Robyn: Great. Thank you, Deborah, and thank you to our viewers. And remember, keep on blossoming.

Announcer: This has been Pediatric Therapy TV, where we bring peace of mind to your family with the best in educational programming. To subscribe to our broadcast, read our blogs, or learn more, visit our website at LearnMore.me.

The Importance Of Tummy Time For Your Baby | Pediatric Therapy TV

Today we interviewed a Pediatric Physical Therapist on why Tummy Time is so important for the growth and development of babies.

Click Here to read more about Tummy Time

In This Video You Will Learn:

  • The importance of Tummy Time early on
  • The risks of not doing Tummy Time
  • Milestones Tummy Time helps babies reach

Video Transcription:

Announcer: From Chicago’s leading experts in pediatrics to a worldwide audience, this is Pediatric Therapy TV, where we provide experience and innovation to maximize your child’s potential. Now your host, here’s Robyn.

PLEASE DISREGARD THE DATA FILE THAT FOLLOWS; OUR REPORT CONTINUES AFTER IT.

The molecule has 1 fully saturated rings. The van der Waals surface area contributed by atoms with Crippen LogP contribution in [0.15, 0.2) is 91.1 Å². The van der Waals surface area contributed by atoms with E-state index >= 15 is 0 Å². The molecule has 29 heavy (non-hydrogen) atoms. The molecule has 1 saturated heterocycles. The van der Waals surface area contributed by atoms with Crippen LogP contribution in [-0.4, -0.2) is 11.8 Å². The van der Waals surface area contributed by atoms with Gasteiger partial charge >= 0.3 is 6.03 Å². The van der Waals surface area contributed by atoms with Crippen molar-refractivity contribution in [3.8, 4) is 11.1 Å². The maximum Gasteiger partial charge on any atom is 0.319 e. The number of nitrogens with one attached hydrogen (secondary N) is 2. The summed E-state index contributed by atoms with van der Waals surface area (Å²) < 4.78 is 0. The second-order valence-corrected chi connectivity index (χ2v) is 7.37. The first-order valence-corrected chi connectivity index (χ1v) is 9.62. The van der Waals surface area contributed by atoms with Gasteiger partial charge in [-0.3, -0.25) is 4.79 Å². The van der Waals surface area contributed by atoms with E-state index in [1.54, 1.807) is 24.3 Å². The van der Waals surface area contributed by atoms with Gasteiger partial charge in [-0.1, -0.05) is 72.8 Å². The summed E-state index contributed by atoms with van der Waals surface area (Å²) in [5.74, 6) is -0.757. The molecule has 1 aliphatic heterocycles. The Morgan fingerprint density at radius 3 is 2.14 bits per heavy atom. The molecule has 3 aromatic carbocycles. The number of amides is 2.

Robyn: Hello and welcome to Pediatric Therapy TV. I am Robyn Ackerman, your host. Today I am standing with Bridget Zarling, a pediatric physical therapist. Bridget, can you tell us why tummy time is so important?

Bridgett: Absolutely, Robyn. Starting very early on in a baby’s life, they need to be on their tummy during playtime. What this does is establish strength within the baby’s neck, chest muscles, and arm muscles. If they are not on their tummy time they can have risk for plagiocephaly, which is flattening of the back of their head. Tummy time is also important for developing gross motor milestones in a baby’s life. They learn to crawl, roll, and even sit, the longer that they are on their tummy during playtime.